A few days ago, Adobe announced its plans to stop supporting Flash at the end of 2020. I used to love Flash back in the days and it was our preferred format for video streaming. Yet, as time went by and browsers, mobile devices and programming languages evolved, you could clearly see how Flash was just not the ideal solution anymore.
As Microsoft points out, “Flash led the way on the web for rich content, gaming, animations, and media of all kinds, and inspired many of the current web standards powering HTML5. Adobe has partnered with Microsoft, Google, Mozilla, Apple, and many others, to ensure that the open web could meet and exceed the experiences that Flash has traditionally provided. HTML5 standards, implemented across all modern browsers, provide these capabilities with improved performance, battery life, and increased security. We look forward to continuing to work with Adobe and our industry partners on enriching the open web without the need for plug-ins.”
Google offers more insights as far as Flash usage for Chrome users. “Three years ago, 80 percent of desktop Chrome users visited a site with Flash each day. Today usage is only 17 percent and continues to decline.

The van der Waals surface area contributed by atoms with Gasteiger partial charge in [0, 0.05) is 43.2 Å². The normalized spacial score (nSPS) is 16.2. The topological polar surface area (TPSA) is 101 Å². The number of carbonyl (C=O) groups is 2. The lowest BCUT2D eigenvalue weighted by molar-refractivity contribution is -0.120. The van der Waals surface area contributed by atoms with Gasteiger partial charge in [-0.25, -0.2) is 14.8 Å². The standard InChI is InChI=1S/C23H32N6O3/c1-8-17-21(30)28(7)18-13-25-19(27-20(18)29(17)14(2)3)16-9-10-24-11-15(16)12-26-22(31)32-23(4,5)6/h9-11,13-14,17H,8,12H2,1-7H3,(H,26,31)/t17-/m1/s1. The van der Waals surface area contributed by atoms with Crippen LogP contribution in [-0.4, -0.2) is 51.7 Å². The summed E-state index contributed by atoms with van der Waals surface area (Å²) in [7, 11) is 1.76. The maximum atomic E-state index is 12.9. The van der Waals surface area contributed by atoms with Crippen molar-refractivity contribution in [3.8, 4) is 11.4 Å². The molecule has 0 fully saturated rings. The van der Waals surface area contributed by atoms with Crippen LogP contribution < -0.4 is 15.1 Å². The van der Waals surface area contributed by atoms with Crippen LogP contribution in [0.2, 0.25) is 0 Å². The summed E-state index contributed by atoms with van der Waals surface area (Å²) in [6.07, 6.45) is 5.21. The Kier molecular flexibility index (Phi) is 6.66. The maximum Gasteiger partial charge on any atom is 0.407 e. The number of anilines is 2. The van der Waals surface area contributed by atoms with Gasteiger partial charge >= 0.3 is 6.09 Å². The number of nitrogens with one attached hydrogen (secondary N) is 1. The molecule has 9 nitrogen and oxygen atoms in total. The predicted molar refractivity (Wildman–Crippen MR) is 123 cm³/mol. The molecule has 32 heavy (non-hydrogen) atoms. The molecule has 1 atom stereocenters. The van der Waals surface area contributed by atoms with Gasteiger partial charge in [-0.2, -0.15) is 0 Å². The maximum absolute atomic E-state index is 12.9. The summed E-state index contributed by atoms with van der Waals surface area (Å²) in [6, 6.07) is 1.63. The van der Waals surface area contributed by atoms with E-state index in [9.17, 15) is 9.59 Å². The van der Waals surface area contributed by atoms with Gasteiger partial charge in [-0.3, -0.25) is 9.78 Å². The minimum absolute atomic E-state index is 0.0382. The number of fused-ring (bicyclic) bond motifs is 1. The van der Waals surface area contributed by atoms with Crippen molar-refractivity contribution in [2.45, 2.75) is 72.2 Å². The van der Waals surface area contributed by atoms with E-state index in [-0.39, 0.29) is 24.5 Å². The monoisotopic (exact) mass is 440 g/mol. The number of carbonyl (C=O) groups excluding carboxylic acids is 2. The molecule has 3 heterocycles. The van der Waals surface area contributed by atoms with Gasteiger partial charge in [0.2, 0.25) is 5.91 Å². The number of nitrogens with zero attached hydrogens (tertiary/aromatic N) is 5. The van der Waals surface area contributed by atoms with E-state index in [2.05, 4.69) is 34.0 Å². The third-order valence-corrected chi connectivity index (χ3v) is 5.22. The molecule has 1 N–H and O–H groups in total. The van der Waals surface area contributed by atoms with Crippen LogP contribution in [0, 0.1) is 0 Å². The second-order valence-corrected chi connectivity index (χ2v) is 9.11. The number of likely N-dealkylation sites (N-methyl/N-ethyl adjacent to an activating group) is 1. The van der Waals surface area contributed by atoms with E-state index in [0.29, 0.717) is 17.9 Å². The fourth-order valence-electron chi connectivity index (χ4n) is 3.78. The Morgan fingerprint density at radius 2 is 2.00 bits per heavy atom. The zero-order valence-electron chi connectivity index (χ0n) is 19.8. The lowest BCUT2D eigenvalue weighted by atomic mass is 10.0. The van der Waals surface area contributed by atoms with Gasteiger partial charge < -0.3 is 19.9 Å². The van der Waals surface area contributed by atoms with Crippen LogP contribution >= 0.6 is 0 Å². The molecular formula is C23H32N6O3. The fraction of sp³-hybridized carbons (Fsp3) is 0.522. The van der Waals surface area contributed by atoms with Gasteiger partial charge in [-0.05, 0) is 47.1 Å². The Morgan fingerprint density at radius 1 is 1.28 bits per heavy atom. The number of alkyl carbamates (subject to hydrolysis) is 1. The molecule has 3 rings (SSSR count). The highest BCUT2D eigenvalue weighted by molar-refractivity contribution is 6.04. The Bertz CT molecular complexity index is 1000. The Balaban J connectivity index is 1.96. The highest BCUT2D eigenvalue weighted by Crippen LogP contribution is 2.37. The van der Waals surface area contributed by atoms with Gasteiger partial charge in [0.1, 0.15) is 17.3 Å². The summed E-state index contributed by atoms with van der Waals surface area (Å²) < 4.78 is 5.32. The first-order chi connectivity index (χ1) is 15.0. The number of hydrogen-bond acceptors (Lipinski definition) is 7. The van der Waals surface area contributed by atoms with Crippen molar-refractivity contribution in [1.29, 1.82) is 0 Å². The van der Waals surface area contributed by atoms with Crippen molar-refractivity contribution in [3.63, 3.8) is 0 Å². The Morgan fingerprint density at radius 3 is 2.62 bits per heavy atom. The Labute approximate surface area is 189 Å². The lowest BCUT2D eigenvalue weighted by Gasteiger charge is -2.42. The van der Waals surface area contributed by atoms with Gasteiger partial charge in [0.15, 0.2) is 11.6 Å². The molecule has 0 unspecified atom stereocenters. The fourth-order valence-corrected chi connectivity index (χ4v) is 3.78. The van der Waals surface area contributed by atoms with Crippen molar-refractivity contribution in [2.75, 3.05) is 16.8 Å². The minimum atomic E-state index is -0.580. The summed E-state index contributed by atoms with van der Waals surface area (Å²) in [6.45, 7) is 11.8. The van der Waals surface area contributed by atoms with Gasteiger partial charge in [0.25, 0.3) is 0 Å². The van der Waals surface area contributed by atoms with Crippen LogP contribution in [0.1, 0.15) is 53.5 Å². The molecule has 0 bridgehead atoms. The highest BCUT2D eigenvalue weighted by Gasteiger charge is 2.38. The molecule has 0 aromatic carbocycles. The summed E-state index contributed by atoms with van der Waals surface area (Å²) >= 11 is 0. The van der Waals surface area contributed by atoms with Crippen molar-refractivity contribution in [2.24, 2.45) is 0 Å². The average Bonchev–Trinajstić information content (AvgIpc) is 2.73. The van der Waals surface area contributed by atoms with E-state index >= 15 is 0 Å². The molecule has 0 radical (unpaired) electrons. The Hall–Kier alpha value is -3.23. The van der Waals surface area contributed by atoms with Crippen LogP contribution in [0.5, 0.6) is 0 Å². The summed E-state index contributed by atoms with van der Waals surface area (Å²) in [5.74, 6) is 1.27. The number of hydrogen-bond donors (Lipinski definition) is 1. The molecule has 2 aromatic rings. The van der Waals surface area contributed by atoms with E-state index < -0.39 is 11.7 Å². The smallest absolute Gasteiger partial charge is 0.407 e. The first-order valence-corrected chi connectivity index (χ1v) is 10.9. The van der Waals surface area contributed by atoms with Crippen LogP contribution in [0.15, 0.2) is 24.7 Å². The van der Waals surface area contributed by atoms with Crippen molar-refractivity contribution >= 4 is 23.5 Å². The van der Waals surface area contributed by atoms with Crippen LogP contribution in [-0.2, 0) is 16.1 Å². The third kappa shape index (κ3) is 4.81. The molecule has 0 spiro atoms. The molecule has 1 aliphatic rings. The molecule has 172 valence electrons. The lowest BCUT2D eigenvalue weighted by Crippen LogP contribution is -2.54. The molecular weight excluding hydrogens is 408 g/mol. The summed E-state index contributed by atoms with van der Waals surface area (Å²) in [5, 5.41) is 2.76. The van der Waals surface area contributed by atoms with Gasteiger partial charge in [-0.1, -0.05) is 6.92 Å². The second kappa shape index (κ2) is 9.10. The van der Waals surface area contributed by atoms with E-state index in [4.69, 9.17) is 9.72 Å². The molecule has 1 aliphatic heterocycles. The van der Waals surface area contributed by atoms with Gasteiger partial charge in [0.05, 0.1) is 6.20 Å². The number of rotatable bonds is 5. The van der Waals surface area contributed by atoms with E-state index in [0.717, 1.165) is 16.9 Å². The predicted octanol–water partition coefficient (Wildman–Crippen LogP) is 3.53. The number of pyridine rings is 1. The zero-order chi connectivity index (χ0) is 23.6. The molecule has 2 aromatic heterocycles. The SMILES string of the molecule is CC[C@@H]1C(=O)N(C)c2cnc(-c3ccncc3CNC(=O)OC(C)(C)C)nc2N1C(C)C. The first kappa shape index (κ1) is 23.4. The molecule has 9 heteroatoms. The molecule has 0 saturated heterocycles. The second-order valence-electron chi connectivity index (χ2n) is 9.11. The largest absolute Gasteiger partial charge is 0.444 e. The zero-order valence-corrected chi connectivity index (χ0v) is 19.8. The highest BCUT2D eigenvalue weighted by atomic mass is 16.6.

This trend reveals that sites are migrating to open web technologies, which are faster and more power-efficient than Flash. They’re also more secure, so you can be safer while shopping, banking, or reading sensitive documents. They also work on both mobile and desktop, so you can visit your favorite site anywhere.”
Both, Microsoft and Chrome stopped running Flash by default last year and added the “permission window” asking you to run Flash. By the same token, both have also announced that they will continue to phase it out over the next couple of years until 2020 when Flash will finally cease to exist and be fully removed from Chrome, Edge and Internet Explorer at that time.
The above timeline is also agreed upon by Mozilla and Apple as it has been set in collaboration with Adobe to ensure enough time for a smooth transition for both users and developers.
If you regularly visit websites that use Flash, you can expect those to be updated in the coming months. Typically, users will not notice any difference other than, once they are updated, you will stop seeing the browser’s pop ups telling you to run or download Flash to view their content. Again, at the end of 2020 either those site owners remove and replace all Flash content, or their visitors will just see an empty space where the Flash file used to be.
At MGR we stopped using Flash over a year ago as we already saw signs of this coming. Our MGR WebBooks are built using HTML5 and so are all the animated banners or online videos that we create for our clients. If you need any assistance converting any Flash content to HTML5, do not hesitate to contact anybody at our office.
Thank you for Reading. Until next time, this is Manuel Gil del Real (MGR).